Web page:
Now, a loan scam

The Comptroller and Auditor-General’s report on the sloppy implementation of the UPA government’s 2008 loan waiver scheme is yet another source of embarrassment for the scam-hit government.

The report, tabled in Parliament, has blamed the department of financial services of the finance ministry for the deficiencies in the implementation of the scheme. The farmers’ debt waiver scheme was the government’s much-touted relief package for poor farmers before the 2009 elections. It harvested  a  good political crop from the scheme in the elections. The three states which got the highest allocation  – Andhra Pradesh, Maharashtra and UP – were the ones where the UPA did exceptionally well. But it now turns out that the claim of providing succour to the indigent farmers was grossly overstated.

The CAG has found that several ineligible persons secured the loan waiver benefit and many deserving and small and marginal farmers did not get it. While 34 lakh ineligible persons were given relief, 24 lakh deserving farmers were denied it. The CAG’s report is based on a sample of 9,334 accounts in nine states but they are indicative of the shoddy way in which the scheme was implemented everywhere. Since the report is based on samples the full amount involved in the scam has not been quantified.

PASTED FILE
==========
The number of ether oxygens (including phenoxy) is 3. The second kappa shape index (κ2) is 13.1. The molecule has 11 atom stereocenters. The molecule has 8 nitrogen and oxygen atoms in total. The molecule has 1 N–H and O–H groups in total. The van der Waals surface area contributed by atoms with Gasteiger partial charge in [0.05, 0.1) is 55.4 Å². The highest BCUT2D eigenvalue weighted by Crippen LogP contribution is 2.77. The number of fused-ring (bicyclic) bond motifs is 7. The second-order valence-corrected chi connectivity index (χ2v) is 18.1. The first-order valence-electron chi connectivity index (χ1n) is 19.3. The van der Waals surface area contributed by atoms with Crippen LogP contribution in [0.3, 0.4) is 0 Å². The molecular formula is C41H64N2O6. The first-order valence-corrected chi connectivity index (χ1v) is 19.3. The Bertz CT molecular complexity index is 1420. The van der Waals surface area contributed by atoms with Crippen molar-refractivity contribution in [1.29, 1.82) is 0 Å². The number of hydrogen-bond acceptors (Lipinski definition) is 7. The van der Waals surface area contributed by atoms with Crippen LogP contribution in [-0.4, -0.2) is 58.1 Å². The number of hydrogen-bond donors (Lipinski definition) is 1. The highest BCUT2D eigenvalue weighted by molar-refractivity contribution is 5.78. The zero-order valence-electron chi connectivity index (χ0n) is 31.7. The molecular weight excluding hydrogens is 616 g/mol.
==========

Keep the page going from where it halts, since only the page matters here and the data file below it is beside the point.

But it is estimated that Rs 10,000 crore of the Rs 54,000 crore spent must have gone into wrong hands. The CAG has pointed out that there was no system to assess the eligibility of the beneficiary and no monitoring of the implementation. It has also been found that records were apparently tampered with and altered to cover up wrong decisions.

It has for long been observed that such schemes suffer from poor execution. It is not the targeted persons but rich and undeserving people and middle men who corner most of the benefits. Farmers’ suicides continued in many states where the loans had been waived. There were also reports that some farmers in AP were selling organs to avoid the debt trap. The prime minister has promised stringent action against those who committed irregularities.

It may have been bank and co-operative society officials and lower level politicians who misappropriated the money. But those at higher administrative and political levels who failed to ensure that such a big scheme was implemented properly are also guilty. The guilty persons should be brought to book and money should be recovered from those who undeservedly benefitted from the scheme. 

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